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Arizona Tourism

Are horror stories the best way to promote Arizona tourism?

E. J. Montini  Jul 18, 2010

Perhaps Gov. Jan Brewer misread the invitation and thought she was giving a speech last week before the Governor's Conference on Terrorism . . . not tourism.

Or maybe she knew exactly to whom she was speaking and believes that terrorizing people is the best way to promote our state as a tourist destination. After all, it is proving to be the best way to get elected.

Ever since Brewer signed SB 1070, she and U.S. Sen. John McCain have given countless interviews on national TV in which they portray Arizona as a horrifying amalgam of Mogadishu, Kabul and Dante's fifth circle of Hell.

The border is "out of control," shrieks Brewer. Phoenix is second to Mexico City for kidnappings, shouts McCain. There are beheaded corpses and body parts in the desert, Brewer cries. The state is overrun by smuggling cartels and the majority of those crossing the border are drug mules, wails the governor.

These ridiculous political rants range from wild exaggeration to complete myth, but fearmongering (along with a promise to fight the federal government and crack down on illegal immigration) has put both Brewer and McCain way ahead in the polls.

It also has led to boycotts that threaten Arizona's more traditional tourism industry, the one that emphasizes the state's beauty, tranquility and safety, and which generates (or used to) billions in revenue.

According to the Arizona Tourism Alliance, the scare tactics and boycotts may already have cost the state a couple of billion dollars and caused roughly 30,000 folks to lose their jobs.

Still, the governor told the 400 tourist-industry executives gathered last week for a convention in Tucson, "Despite the issue of boycotts or negative publicity, the tourism industry and business community must stay committed to the long-term brand that is uniquely Arizona."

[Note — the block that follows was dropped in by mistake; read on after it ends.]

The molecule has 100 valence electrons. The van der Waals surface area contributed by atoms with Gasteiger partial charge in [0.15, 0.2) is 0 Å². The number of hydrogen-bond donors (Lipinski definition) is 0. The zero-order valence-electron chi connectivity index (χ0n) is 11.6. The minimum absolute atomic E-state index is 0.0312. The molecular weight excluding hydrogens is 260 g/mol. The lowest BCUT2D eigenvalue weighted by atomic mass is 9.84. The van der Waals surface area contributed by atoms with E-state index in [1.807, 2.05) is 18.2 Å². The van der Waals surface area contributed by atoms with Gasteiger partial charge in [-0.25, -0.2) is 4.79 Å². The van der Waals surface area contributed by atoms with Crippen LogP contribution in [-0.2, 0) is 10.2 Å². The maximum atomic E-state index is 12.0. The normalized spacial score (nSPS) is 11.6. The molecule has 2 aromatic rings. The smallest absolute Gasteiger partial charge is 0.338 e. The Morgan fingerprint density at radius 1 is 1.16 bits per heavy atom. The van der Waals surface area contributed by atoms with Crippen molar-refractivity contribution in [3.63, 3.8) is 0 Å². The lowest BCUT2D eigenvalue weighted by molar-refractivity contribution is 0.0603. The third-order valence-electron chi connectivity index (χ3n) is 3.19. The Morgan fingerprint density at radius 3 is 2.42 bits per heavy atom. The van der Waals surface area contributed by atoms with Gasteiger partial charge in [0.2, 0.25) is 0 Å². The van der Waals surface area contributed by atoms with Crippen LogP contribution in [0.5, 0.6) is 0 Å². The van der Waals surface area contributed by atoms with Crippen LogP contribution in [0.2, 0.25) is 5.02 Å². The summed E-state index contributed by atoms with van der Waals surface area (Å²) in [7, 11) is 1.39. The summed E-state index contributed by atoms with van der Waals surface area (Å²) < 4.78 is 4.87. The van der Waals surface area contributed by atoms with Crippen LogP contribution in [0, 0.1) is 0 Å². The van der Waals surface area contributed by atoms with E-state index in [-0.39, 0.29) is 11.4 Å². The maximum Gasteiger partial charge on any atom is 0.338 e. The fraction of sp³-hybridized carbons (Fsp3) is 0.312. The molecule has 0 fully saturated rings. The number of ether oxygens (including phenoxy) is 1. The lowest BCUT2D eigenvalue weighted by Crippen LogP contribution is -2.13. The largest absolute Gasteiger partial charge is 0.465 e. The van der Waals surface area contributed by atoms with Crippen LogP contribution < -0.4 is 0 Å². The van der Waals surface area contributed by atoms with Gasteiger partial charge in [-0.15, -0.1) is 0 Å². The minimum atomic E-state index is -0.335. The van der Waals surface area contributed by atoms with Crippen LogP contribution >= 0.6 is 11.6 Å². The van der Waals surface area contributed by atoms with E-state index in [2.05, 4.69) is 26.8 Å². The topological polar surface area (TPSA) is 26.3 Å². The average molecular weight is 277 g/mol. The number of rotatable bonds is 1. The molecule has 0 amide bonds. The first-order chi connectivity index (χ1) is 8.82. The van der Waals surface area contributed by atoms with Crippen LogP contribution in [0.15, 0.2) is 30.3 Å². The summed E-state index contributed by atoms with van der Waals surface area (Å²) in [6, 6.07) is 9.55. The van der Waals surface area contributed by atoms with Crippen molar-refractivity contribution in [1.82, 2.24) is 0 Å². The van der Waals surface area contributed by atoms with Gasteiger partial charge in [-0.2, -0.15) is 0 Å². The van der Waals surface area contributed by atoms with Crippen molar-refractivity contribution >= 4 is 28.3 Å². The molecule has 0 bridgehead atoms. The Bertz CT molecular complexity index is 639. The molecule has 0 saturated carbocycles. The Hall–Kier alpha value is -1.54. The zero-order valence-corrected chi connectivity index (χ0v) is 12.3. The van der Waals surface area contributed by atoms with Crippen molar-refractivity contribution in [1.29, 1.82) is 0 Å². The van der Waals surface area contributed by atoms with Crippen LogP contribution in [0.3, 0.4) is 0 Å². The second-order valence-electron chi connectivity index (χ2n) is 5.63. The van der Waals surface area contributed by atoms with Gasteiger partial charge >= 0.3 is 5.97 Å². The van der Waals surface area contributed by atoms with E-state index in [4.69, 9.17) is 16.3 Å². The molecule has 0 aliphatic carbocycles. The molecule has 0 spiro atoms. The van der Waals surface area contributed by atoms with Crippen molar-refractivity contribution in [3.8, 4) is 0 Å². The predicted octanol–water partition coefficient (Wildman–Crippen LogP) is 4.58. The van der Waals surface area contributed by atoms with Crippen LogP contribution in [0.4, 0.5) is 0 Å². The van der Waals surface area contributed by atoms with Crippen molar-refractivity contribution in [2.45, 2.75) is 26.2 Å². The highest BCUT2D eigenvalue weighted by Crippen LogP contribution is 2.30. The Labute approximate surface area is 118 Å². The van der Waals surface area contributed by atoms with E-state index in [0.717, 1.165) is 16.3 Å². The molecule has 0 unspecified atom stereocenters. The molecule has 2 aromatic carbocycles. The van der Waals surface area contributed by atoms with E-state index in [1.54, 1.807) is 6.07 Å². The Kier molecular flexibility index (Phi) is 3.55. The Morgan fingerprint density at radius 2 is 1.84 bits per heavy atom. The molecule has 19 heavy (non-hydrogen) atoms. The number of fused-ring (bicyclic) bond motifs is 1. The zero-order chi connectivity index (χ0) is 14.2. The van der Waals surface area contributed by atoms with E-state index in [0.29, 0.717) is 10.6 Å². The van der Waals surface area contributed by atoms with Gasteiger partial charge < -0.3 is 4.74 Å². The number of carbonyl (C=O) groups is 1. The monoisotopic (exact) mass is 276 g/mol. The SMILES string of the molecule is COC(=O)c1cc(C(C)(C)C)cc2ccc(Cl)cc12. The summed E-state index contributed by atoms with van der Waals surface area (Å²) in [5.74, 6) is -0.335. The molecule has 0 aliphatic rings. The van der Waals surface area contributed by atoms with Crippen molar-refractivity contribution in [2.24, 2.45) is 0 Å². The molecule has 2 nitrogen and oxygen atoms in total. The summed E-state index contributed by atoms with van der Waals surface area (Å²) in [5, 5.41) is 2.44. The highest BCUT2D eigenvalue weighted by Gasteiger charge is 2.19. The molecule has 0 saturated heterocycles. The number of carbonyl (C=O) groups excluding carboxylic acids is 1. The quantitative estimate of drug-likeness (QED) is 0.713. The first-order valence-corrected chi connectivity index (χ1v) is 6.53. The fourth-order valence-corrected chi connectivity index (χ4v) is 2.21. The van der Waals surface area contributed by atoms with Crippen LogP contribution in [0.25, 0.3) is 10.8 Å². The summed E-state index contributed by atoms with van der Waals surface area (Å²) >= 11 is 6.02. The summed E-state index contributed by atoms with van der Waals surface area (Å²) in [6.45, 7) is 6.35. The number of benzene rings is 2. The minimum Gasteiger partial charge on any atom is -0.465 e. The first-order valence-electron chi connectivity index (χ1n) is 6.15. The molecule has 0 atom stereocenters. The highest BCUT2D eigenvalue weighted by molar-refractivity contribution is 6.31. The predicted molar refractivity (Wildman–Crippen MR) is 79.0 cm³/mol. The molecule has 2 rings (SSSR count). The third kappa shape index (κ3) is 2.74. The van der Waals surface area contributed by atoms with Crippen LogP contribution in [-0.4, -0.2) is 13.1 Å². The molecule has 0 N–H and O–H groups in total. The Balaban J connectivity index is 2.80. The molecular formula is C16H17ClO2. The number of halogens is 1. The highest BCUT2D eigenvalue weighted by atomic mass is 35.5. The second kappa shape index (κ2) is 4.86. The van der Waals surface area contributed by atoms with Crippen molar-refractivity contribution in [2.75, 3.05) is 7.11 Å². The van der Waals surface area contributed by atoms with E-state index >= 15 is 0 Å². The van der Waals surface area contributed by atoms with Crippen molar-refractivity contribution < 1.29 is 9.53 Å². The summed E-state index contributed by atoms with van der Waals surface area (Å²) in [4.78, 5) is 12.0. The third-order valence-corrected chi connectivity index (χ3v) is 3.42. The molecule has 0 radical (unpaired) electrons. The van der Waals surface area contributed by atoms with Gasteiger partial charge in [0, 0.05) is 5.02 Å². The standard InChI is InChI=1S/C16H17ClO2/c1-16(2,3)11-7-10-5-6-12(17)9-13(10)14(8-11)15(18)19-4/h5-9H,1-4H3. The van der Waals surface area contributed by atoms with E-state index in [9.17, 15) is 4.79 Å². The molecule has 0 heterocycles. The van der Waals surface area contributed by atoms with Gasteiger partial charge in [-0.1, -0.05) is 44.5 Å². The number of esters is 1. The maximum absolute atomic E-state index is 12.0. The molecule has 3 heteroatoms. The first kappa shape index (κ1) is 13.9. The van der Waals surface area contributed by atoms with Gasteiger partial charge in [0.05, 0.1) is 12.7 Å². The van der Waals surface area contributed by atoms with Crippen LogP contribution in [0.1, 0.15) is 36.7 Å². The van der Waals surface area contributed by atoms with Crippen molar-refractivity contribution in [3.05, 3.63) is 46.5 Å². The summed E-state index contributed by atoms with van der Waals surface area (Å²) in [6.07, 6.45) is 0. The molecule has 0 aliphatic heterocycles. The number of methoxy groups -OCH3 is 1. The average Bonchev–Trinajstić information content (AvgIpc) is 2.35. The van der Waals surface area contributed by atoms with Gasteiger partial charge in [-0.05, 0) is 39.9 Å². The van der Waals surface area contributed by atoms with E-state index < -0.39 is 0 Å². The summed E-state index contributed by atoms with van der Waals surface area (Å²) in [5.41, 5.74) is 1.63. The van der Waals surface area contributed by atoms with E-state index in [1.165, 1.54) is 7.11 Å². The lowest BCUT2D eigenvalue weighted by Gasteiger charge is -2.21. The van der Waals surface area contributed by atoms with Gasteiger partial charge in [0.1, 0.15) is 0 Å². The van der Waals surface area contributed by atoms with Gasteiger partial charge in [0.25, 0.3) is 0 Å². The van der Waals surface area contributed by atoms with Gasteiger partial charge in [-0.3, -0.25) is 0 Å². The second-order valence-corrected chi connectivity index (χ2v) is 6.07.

In fact, she said that she has a group working on a plan to lure people back to our state.

"I'm happy to report the wheels are in motion," Brewer said.

One skeptical tourist-industry executive complained about a call she'd received from a potential visitor who wanted to know if it was safe to drive from Phoenix Sky Harbor Airport to Sedona on Interstate 17.

I'm sure the governor's panel could turn such fear and negativity into positive tourist attractions for Arizona's "unique brand."

Perhaps an industrious tour operator could set up armored caravans to shuttle visitors from the airport to their resort destinations.

Maybe even throw in free camouflage clothing and "loaner" sniper rifles for mom and dad - in case of kidnappers - and pairs of high-resolution binoculars for the kids.

Along with a promise that if little Billie spots body parts in the desert he wins a bobblehead.

Minus the head, naturally.

Another clever tourist company could appeal to the illegal-immigration fervor being spread by Brewer and stage mock "hunts" for border crossers. Something along the lines of the gunfight re-enactments at the O.K. Corral in Tombstone.

The company might even employ some of those laid-off hotel and resort workers to portray border crossers and work out a deal in which the person who catches the highest number of phony migrants would be named an honorary deputy for Sheriff Joe Arpaio.

Heck, I'm thinking I might get into the tourist business myself. I could start a company in which eager tourists, for a reasonable fee, would be enjoined in the words of Sen. McCain to "complete the danged fence."

Are horror stories the best way to promote Arizona tourism?
Arizona Governor Jan Brewer / Image via


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